While dark chocolate is often touted as the healthier alternative for sweet tooth cravings, a new study has found that the low-sugar, antioxidant-rich treat may be potentially more dangerous than previously thought.
Scientists at the non-profit advocacy organization Consumer Reports have found high levels of cadmium and lead in popular dark chocolate brands sold across the U.S. — two heavy metals linked to a host of health problems in children and adults.
Out of the 28 popular brands of dark chocolate the researchers examined, 23 contained more cadmium and/or lead than what an adult should eat in one day. Of these 23 bars of chocolate — which were produced by the likes of Trader Joe’s, Hershey’s, Godiva, and Lindt — eating just one ounce of the bar a day would put an adult over a level that public health authorities deem harmful.
Five chocolate bars did pass the Consumer Report test with levels of heavy metals that were safe to eat. They include Mast’s Organic Dark Chocolate, Taza Chocolate’s Organic Deliciously Dark Chocolate, Valrhona’s Abinao Dark Chocolate, Ghirardelli Intense Dark Chocolate, and Ghirardelli Intense Dark Chocolate Twilight Delight.
Consistent, long-term exposure to even small amounts of heavy metals can lead to a number of health problems, researchers say. This is especially dangerous for pregnant people or young children because the metals can cause developmental issues, affect brain development, and lead to lower IQs, Tunde Akinleye, the Consumer Reports food safety researcher who led the testing, said in a statement.
“But there are risks for people of any age,” Akinleye said, adding that frequent exposure to lead in adults can lead to nervous system problems, hypertension, immune system suppression, kidney damage, and reproductive issues.
Consumer Reports advises people to stay away from some brands of dark chocolate which contain especially high levels of the two metals. They include Hershey’s Special Dark Mildly Sweet Chocolate, which reportedly contains lead 265% above what California law allows, as well as Trader Joe’s Dark Chocolate 72% Cacao which holds 192% more.
Should you stop eating dark chocolate?
It is hard to write off dark chocolate as its risks and health benefits are evenly matched.
While cocoa solids — the main ingredient of dark chocolate — are packed with flavanols, which are antioxidants linked to improved blood vessel function, reduced inflammation, and lower cholesterol, it is also where the heavy metals, especially cadmium, lurk.
Cacao trees usually absorb the cadmium from the soil as they grows, while lead is found in the outer shell of the cocoa bean and usually contaminates the beans as they are being processed.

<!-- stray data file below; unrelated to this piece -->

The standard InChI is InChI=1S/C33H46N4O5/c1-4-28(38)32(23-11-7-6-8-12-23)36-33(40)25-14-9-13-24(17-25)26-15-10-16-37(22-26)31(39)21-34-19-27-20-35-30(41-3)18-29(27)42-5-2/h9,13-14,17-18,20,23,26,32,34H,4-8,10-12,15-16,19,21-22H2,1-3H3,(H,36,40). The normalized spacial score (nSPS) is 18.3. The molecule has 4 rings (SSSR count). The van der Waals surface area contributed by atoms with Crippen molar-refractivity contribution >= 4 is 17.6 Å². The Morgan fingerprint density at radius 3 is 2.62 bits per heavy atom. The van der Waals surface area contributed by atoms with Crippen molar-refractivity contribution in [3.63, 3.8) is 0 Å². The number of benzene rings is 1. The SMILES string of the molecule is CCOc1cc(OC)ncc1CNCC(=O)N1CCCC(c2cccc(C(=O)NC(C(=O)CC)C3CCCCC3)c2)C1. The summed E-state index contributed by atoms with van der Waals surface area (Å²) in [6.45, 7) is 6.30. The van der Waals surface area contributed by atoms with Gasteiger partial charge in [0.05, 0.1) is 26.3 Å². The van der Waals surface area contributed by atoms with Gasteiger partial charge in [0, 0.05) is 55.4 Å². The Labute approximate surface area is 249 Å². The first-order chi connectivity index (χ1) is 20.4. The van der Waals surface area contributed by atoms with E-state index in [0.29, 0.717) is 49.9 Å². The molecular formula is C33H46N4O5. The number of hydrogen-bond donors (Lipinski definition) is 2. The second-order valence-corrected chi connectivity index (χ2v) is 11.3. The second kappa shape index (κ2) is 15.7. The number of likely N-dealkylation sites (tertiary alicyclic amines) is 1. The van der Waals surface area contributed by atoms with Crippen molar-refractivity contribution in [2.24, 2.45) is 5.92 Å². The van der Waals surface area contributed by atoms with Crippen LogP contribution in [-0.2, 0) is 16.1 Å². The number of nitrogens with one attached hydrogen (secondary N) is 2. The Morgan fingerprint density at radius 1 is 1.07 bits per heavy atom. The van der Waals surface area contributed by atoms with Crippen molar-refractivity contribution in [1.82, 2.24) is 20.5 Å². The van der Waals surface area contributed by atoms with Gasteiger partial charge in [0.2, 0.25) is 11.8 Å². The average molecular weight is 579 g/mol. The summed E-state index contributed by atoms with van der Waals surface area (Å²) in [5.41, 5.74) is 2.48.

The discovery by Consumer Reports is not novel. As you Sow, an organization that pushes for corporate accountability reached a settlement with the National Confectioners Association after years of litigation over the heavy metals found in dark chocolate. As part of the settlement, As you Sow studied how metals might contaminate cacao and brought several solutions on how it can be mitigated.
One solution for chocolatiers to reduce the amount of heavy metals in cacao solids is to source their chocolate from places where the soil is not cadmium-rich and where there are safer and cleaner work areas to reduce the amount of lead.
Alex Whitmore, CEO at Taza Chocolate, which makes one of the products with lower levels of both metals, told Consumer Reports his company mixes beans from “different origins to ensure that the final product” has lower levels.
But the best advice Consumer Reports can give is to just eat less dark chocolate. Making dark chocolate an infrequent treat, eating chocolates with a lower cacao percentage, or alternating it with milk chocolate can all help to lower the risk of consuming too much heavy metals.
Responding to the Consumer Reports findings, the National Confectioners Association, the American trade and lobbyist organization that promotes chocolate, said “chocolate and cocoa are safe to eat and can be enjoyed as treats as they have been for centuries.”
Group spokesperson Christopher Gindlesperger told Fortune that the California Office of Environmental Health Hazard Assessment cited in the report are not food safety standards. Consumer Reports determined the risk for the chocolate tested by using California’s maximum allowable dose level of 0.5 micrograms for lead and 4.1 micrograms for cadmium, as there are currently no federal limits.
“The products cited in this study are in compliance with strict quality and safety requirements, and the levels provided to us by Consumer Reports testing are well under the limits established by our settlement,” referring to the litigation with As you Sow.
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